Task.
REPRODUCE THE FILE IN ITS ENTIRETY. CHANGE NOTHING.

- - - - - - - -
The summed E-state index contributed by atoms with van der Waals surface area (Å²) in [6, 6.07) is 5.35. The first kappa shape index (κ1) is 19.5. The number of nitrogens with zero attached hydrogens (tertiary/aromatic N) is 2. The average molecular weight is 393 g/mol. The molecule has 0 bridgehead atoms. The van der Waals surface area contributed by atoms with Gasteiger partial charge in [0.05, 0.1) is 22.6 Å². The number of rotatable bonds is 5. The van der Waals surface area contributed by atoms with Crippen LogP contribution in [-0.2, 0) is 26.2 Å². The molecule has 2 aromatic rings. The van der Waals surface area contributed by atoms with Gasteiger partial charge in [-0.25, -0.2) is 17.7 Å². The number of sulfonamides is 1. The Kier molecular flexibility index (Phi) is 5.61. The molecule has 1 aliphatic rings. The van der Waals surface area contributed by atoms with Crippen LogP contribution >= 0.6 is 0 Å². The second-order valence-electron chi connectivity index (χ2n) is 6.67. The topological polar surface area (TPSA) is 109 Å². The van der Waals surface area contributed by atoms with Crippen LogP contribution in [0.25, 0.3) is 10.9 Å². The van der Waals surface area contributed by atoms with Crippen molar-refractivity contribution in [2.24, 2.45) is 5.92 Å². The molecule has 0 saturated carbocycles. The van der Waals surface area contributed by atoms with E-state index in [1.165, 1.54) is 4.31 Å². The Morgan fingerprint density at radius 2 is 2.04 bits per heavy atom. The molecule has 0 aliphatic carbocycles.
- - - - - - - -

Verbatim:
The summed E-state index contributed by atoms with van der Waals surface area (Å²) in [6, 6.07) is 5.35. The first kappa shape index (κ1) is 19.5. The number of nitrogens with zero attached hydrogens (tertiary/aromatic N) is 2. The average molecular weight is 393 g/mol. The molecule has 0 bridgehead atoms. The van der Waals surface area contributed by atoms with Gasteiger partial charge in [0.05, 0.1) is 22.6 Å². The number of rotatable bonds is 5. The van der Waals surface area contributed by atoms with Crippen LogP contribution in [-0.2, 0) is 26.2 Å². The molecule has 2 aromatic rings. The van der Waals surface area contributed by atoms with Gasteiger partial charge in [-0.25, -0.2) is 17.7 Å². The number of sulfonamides is 1. The Kier molecular flexibility index (Phi) is 5.61. The molecule has 1 aliphatic rings. The van der Waals surface area contributed by atoms with Crippen LogP contribution >= 0.6 is 0 Å². The second-order valence-electron chi connectivity index (χ2n) is 6.67. The topological polar surface area (TPSA) is 109 Å². The van der Waals surface area contributed by atoms with Crippen LogP contribution in [0.25, 0.3) is 10.9 Å². The van der Waals surface area contributed by atoms with Crippen molar-refractivity contribution in [2.24, 2.45) is 5.92 Å². The molecule has 0 saturated carbocycles. The van der Waals surface area contributed by atoms with E-state index in [1.165, 1.54) is 4.31 Å². The Morgan fingerprint density at radius 2 is 2.04 bits per heavy atom. The molecule has 0 aliphatic carbocycles.